3 Tips on Being a Decent Citizen of the Internet

The internet, and consequently, social media, is feeling very political these days (except for you, Pinterest–keep being you). This makes sense because even if the strangest election in our lifetimes wasn’t creeping slowly nearer, there are still huge social and political discussions going on. “Black lives matter!” “What about police lives?” “What about….” on and on it goes. Everyone has an opinion on something, and we all feel very inclined to share the pieces of wisdom we believe we have. Don’t get me wrong, I’m not complaining. I think social media is a great way to share ideas and engage in these difficult conversations. It’s certainly more productive than binge-watching tv on Netflix, even if it’s not quite as relaxing. And while I don’t condemn stating your unfiltered opinion, I do have a few ideas for ways we can all do this whole thing better.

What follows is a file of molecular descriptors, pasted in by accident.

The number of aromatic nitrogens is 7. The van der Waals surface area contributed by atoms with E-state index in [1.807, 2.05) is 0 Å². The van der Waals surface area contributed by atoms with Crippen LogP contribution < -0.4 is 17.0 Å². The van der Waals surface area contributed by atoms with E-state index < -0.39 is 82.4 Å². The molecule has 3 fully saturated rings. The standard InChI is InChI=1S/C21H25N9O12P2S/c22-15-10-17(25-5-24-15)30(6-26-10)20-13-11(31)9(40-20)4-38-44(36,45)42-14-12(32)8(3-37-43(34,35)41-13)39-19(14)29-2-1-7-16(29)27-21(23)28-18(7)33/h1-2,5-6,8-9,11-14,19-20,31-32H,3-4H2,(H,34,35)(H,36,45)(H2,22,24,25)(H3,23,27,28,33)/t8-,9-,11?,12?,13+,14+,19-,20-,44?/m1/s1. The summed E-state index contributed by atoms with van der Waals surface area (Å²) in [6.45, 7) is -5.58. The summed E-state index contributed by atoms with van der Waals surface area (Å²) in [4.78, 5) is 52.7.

This is not an exhaustive list. Some things should be common sense (for example: don’t insult people on the internet; that’s just rude), and I’m sure there are things I’m forgetting and ways that I have violated these. I’m not an expert, guys. These are merely the things that have been resonating with me during the past few weeks.

  1. Be critical.

    This one is more on the common sense side, but it deserves to be said because people forget it a lot. You really shouldn’t just accept everything anyone says, even if you greatly respect that person. Try to fact check as much as possible, but only when those facts are an important part of what someone is saying. If the facts are not important, then you’re just being nit-picky and obnoxious. But it’s important to at least consult the facts, even though it’s not necessarily an easy thing to do.